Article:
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Keith Pray

Tim Reyes

Dave Solazzo

Joe Barna

Lee Russo

photos by Albert Brooks

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The Muddy Cup - Albany, NY
May 13, 2006

by Albert Brooks

Let me put it to you like they used to say: Keith Pray plays so much saxophone it's a crime! And, in two sets Saturday night at the Muddy Cup here in Albany, he was aided and abetted in his endeavors by a very talented group of accomplices. The group included Pray on tenor and alto saxes, Dave Solazzo on Hammond B-3, Tim Reyes on guitar, Joe Barna on drums and Lee Russo, sitting in on tenor for 4 songs.

Pray and his cohorts played songs from their new release One Last Stop, but also threw in some standards (e.g., “Have You Met Miss Jones”, “Equinox”, and a jazz blues, whose name I should remember but can't at the moment (“When Will the Blues Leave”?, possibly) and even a smokin' take on the Michael Jackson/Clifton Davis hit, “Never Can Say Goodbye” (which brought back some fond, seventies slow jam memories for me and, I'm sure, at least some of the other baby-boomers in the room).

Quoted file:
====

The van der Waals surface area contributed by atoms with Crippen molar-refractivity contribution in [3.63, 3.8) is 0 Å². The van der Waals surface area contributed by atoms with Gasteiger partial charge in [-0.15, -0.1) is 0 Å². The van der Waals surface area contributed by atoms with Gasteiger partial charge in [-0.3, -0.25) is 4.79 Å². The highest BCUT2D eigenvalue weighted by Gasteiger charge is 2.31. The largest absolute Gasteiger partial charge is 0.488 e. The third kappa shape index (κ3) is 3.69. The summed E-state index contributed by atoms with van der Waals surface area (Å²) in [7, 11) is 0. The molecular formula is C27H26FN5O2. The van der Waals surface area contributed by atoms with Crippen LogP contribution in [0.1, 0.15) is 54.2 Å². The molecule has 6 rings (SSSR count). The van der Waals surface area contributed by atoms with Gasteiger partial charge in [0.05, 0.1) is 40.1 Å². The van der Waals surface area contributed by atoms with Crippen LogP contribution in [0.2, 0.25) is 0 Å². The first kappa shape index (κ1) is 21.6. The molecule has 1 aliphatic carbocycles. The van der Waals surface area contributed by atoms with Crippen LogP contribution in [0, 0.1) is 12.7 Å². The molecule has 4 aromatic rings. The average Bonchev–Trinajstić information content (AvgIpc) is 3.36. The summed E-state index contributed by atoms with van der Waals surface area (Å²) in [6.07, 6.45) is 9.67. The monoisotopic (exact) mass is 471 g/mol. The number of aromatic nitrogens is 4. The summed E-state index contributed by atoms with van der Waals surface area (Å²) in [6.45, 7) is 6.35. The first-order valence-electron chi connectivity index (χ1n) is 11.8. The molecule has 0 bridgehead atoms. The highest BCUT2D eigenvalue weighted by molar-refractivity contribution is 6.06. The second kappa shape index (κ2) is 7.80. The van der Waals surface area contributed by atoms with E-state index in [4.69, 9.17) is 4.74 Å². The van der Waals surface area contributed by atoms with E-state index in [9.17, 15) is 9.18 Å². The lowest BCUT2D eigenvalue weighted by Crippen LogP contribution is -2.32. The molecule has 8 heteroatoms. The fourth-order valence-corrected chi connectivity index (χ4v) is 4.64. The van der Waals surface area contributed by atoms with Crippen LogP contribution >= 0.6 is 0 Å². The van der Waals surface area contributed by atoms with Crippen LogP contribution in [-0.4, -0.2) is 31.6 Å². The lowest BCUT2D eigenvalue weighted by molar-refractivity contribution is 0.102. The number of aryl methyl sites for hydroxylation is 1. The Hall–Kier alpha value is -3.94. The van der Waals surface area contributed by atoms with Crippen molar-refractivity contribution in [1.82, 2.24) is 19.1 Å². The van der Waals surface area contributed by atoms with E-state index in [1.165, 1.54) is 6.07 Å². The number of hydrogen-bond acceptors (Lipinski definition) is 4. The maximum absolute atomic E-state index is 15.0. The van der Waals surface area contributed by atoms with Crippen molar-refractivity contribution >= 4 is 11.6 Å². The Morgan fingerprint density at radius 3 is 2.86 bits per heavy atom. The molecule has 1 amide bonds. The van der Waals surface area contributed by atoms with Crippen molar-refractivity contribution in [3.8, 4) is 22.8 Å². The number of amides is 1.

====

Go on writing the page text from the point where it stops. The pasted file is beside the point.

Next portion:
Pray's aggregation is a modern update on the soul-jazz organ combos of the sixties, and his original compositions offer tasteful, catchy and harmonically rich melodies, ranging from the ballad, “When She Smiles”, to the burner, “Meetin' and Greetin'.” As noted above, Pray himself displayed great facility and creativity in his playing, but this is a band of great players! Solazzo and Reyes, each given plenty of solo opportunity displayed both intensity and restraint, virtuosity and lyricism in their playing throughout the evening. Joe Barna, offering a Charles Barkley-like countenance (i.e., powerful and artful) on the drum set, drove the band skillfully with his attentive accompaniment and showcased his chops as well in some fiery soloing.

But, Keith Pray was the star of the evening! His playing cooked, grooved, smoked - suffice it to say, the man can play: jazz, blues, rhythm and blues, ballads, up-tempo jams, you name it. Lee Russo, the other horn man on the set, was no slouch either. His tone, lighter in contrast to Pray's brawnier output, encased some tastefully complex and nuanced blowing. He (along with each member of the Pray Nation) is a musician to watch, and go out to catch, whenever the opportunity is presented.

Finally, a nod to the Muddy Cup, which offered a nice, relaxed atmosphere (and all kinds of good coffee) for the jazz fans, who came out to hear Pray and Company.

Albert Brooks is an area attorney, long time jazz fan and perpetual student of the saxophone.